No one came: no waiter, no waitress, no menu, no nothing.
I began to think that perhaps the curious look that man at the table over there gave us when we sat down was more than a passing glance. And we noticed that no one was sitting at any of the other Le Maupassant tables. And now that we stopped to notice, nobody else was eating; they were just sitting, drinking, smoking and talking.
Should we go and ask? Trudy wondered.
We glanced back at the restaurant again, gave them a few more minutes, and finally I got up to go ask.
Compared to the bright sunlit plaza, the inside of Le Maupassant was dark. Stepping in felt like stepping back thru centuries. All the tables were empty except for one in the back. Three women sat there. They were clearly waitresses. They were talking to each other and smoking cigarettes and eating dinner. I walked up to them.
Bon soir! one said.
Bon soir, I replied.
Est-ce que vous etes fermé?
Oui, she said.
They were closed. But she smiled and said they would open at 7pm. I thanked them and walked back out to the plaza and gave my grim report.
3. Around the Block [goto synopsis]
Ok. This is an old town, and we're only going to be here one day. We can walk around and see more. Let's go exploring.
We decided to wander the streets and peek into storefronts and look down narrow alleys. All the stores were closed, so we couldn't go in anywhere, but we weren't of a mind to shop, just to absorbed more of this place -- and to burn enough time to return to Le Maupassant. So we walked around the block.
But this was not your ordinary block, not a block by urban American standards where you might accomplish the feat by walking straight and taking four lefts and ending up precisely where you started out. This was a centuries-old town with narrow, uneven streets winding around and old buildings leaning out over you as you passed.So we walked slowly and turned left every once in a while. And we sat on some benches in front of an old church in another plaza a short distance away and watched the people come and go there. And we listened to a musician playing on the far side of that plaza as he wandered between the tables of another cafe. And then we decided we'd burned enough time.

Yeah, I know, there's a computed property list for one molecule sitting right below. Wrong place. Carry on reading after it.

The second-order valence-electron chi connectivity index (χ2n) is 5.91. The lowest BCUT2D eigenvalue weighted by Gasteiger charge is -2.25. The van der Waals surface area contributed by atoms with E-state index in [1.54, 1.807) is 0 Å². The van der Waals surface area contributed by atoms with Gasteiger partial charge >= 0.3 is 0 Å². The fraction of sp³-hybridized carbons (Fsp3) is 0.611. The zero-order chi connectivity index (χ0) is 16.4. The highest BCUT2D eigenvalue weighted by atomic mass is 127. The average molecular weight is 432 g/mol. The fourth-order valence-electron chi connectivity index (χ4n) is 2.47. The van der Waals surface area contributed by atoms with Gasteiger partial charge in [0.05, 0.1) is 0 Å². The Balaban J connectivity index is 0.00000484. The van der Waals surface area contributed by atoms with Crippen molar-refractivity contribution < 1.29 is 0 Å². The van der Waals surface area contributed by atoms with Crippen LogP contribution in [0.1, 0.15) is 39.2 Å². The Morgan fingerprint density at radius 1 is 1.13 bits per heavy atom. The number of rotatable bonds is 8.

4. Dinner at Last [goto synopsis]
We wandered back to the Old Market, taking a few vaguely-defined left turns and ended up back where we had started. It was still early, but just by a few minutes.
A smiling waiter came out soon and gave us menus. You could kind of tell from his eyes and his smile that he understood our predicament and didn't particularly care that we were still too early.
He took our order, rushed back and forth getting ready for the evening, set up a reserved table for 20 people or more (although no one was yet sitting under any of the Le Maupassant umbrellas but us). And when our food was ready, he brought it out.
Bon appetite! he said.
5. Taking Our Time [goto synopsis]
Children ran around the plaza. Periodically a motorbike buzzed thru. As evening approached, more and more people streamed into the plaza. Once or twice, a white police car full of blue-uniformed officers drove by the tables slowly, threading its way between the waiters and waitresses and the steady stream of pedestrians.
Evening arrived. People came and went. We sat and ate and ordered dessert and sat and ordered coffee and sat some more. The summer sun in the west lit the rooftops of the buildings on the eastern edge of the plaza.
Three and a half hours passed after we sat down to eat. We got our money's worth and more. We were content. We were rested. We were ready to go to bed.
We thanked the smiling waiter and high-heeled, short-skirted waitress who had been running between the restaurant and plaza over the cobblestones all evening. And we walked back up the narrow streets of Old Rouen to our hotel.
It was not yet dark. But as on almost every night of this summer trip at high latitude on the western edge of the timezone, we collapsed into our beds with the fading light of day still sneaking in between the curtains.
Trip To France - Day 4